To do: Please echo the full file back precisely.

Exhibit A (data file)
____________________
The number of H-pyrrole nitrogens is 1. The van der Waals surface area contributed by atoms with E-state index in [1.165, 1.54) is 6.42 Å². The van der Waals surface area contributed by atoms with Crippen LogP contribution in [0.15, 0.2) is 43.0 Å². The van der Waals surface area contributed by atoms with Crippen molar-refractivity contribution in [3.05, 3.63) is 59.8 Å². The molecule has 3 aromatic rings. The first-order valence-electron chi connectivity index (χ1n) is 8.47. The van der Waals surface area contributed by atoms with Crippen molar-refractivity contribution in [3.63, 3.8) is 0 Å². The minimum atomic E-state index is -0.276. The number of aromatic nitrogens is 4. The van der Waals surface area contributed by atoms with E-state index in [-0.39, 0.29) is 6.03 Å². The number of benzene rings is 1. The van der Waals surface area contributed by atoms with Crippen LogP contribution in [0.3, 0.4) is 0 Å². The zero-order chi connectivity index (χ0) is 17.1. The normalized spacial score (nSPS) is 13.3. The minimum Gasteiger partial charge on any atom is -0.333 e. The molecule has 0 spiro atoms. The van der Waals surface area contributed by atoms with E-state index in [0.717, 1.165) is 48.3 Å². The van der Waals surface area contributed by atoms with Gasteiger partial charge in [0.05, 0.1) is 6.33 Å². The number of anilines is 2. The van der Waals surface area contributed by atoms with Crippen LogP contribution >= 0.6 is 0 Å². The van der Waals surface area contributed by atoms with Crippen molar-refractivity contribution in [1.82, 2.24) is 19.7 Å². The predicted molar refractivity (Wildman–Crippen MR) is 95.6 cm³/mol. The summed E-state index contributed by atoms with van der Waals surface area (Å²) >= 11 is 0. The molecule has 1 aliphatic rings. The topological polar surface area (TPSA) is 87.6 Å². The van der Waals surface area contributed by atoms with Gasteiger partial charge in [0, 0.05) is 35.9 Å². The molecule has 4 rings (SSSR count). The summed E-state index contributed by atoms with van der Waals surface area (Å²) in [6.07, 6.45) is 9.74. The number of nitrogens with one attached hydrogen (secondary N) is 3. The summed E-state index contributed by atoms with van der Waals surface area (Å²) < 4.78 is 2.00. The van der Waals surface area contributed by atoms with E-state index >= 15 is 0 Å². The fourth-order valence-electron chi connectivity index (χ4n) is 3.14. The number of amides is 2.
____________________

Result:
The number of H-pyrrole nitrogens is 1. The van der Waals surface area contributed by atoms with E-state index in [1.165, 1.54) is 6.42 Å². The van der Waals surface area contributed by atoms with Crippen LogP contribution in [0.15, 0.2) is 43.0 Å². The van der Waals surface area contributed by atoms with Crippen molar-refractivity contribution in [3.05, 3.63) is 59.8 Å². The molecule has 3 aromatic rings. The first-order valence-electron chi connectivity index (χ1n) is 8.47. The van der Waals surface area contributed by atoms with Crippen molar-refractivity contribution in [3.63, 3.8) is 0 Å². The minimum atomic E-state index is -0.276. The number of aromatic nitrogens is 4. The van der Waals surface area contributed by atoms with E-state index in [-0.39, 0.29) is 6.03 Å². The number of benzene rings is 1. The van der Waals surface area contributed by atoms with Crippen LogP contribution in [0.3, 0.4) is 0 Å². The zero-order chi connectivity index (χ0) is 17.1. The normalized spacial score (nSPS) is 13.3. The minimum Gasteiger partial charge on any atom is -0.333 e. The molecule has 0 spiro atoms. The van der Waals surface area contributed by atoms with E-state index in [0.717, 1.165) is 48.3 Å². The van der Waals surface area contributed by atoms with Gasteiger partial charge in [0.05, 0.1) is 6.33 Å². The number of anilines is 2. The van der Waals surface area contributed by atoms with Crippen LogP contribution >= 0.6 is 0 Å². The van der Waals surface area contributed by atoms with Crippen molar-refractivity contribution in [1.82, 2.24) is 19.7 Å². The predicted molar refractivity (Wildman–Crippen MR) is 95.6 cm³/mol. The summed E-state index contributed by atoms with van der Waals surface area (Å²) >= 11 is 0. The molecule has 1 aliphatic rings. The topological polar surface area (TPSA) is 87.6 Å². The van der Waals surface area contributed by atoms with Gasteiger partial charge in [0, 0.05) is 35.9 Å². The molecule has 4 rings (SSSR count). The summed E-state index contributed by atoms with van der Waals surface area (Å²) in [6.07, 6.45) is 9.74. The number of nitrogens with one attached hydrogen (secondary N) is 3. The summed E-state index contributed by atoms with van der Waals surface area (Å²) < 4.78 is 2.00. The van der Waals surface area contributed by atoms with E-state index >= 15 is 0 Å². The fourth-order valence-electron chi connectivity index (χ4n) is 3.14. The number of amides is 2.